Fundamental environmental component

There is also a fundamental environmental component. Economic activity has to confront the limits of the natural systems and use them in regenerative ways. The economic system has always been interpreted as the production, distribution, consumption, and reproduction of any goods that are made. But it traditionally excludes “externalities” and has an extractive linear form, led by the myth of infinite growth. This has to radically change into what we call a circular economy in general, but it’s much more than that. It’s more of an organic idea of being a part of a natural system.

Strong gender justice component

There is also an always-strong gender justice component. The care economy that is traditionally done informally by women and many times not recognized is something that has to be integrated more into formal economic activities and emerge from the invisible portion.

Today, the economy only counts or values what is productive, what is considered to be productive, what is assigned a monetary value. Care structures and the commons, which are parts of the “reproductive” economy and are collectively managed, are underlaying the “productive” economy, which cannot exist without them. All of these have to be recognized and it’s a part of the social solidarity economy.

RIPESS also has this particular window trying to get into the traditional social economy.

RIPESS also has this particular window trying to get into the traditional social economy mutualistic structures, cooperative structures, associative activities of citizens that really meet and work together for the cooperative for non-profit scopes. Together with the more political, solidaristic kind of activities. And you can see this from the push that comes with the movement of solidarity economy in Latin America which took form at the times of the pedagogy of liberation and the liberation philosophy of the 70s and the 80s (the Brazilian Paulo Freire being one of the main promoters).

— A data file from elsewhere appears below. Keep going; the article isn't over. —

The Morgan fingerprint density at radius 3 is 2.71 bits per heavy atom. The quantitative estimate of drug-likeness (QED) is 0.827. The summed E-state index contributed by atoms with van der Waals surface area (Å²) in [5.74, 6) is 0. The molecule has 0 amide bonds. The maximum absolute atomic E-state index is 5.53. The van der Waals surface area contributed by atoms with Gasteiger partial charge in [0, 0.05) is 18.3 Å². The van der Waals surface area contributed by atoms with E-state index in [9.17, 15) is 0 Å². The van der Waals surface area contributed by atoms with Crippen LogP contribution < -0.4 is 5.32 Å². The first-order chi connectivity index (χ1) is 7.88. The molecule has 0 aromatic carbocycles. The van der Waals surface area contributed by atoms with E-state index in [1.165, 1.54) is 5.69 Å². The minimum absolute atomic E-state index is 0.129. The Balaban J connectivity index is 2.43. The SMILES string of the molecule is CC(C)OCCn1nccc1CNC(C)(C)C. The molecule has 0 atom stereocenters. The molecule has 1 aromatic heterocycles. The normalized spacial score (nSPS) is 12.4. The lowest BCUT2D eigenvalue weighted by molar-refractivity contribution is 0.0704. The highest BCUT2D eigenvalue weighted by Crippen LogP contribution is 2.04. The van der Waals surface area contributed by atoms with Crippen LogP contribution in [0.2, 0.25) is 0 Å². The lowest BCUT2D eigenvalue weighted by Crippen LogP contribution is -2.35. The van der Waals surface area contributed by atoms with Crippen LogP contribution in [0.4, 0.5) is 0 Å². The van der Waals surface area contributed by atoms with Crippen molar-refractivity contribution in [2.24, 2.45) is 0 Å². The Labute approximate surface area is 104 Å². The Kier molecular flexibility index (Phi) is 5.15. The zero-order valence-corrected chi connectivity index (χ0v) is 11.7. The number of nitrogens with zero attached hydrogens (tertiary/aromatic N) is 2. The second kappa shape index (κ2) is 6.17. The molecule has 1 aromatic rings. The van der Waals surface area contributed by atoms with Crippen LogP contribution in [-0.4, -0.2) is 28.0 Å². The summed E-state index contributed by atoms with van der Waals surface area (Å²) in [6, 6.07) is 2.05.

At the basis of many of these practices and strong social movements, there is the aim freeing from a patriarchal society and structures imposed by the State and by the Market. So, it’s about the capacity of the communities to self-organize locally (not depending on remote economic or financial structures they have no control over) and satisfies their needs through mutualistic and solidarity forms. That kind of push has merged with more traditional forms of cooperative work – with community-led initiatives and grassroots organising, which are a strong constituent of social solidarity economy.

Many different interpretations and strands; more institutionalized ones – some have been even put into laws or such. We have national laws in France, Greece, Canada, Tunisia or Mexico, where social solidarity economies are defined by an integrated traditional system and liberal frameworks, and others take part in the informal kind of state. For instance, a lot of the African social solidarity economy is a popular informal economy with the influence of some cooperative and social enterprise integration that has not been yet so clearly defined as it is in some European countries.

From 7 to 10 September 2021, the RIPESS EU will celebrate the 10th anniversary of its founding Congress.

La Bergerie eco-farm and parc

Despite the pandemic, RIPESS has continued advocacy activities through webinars and online meetings. So, what are some of the short-term plans and projects of RIPESS?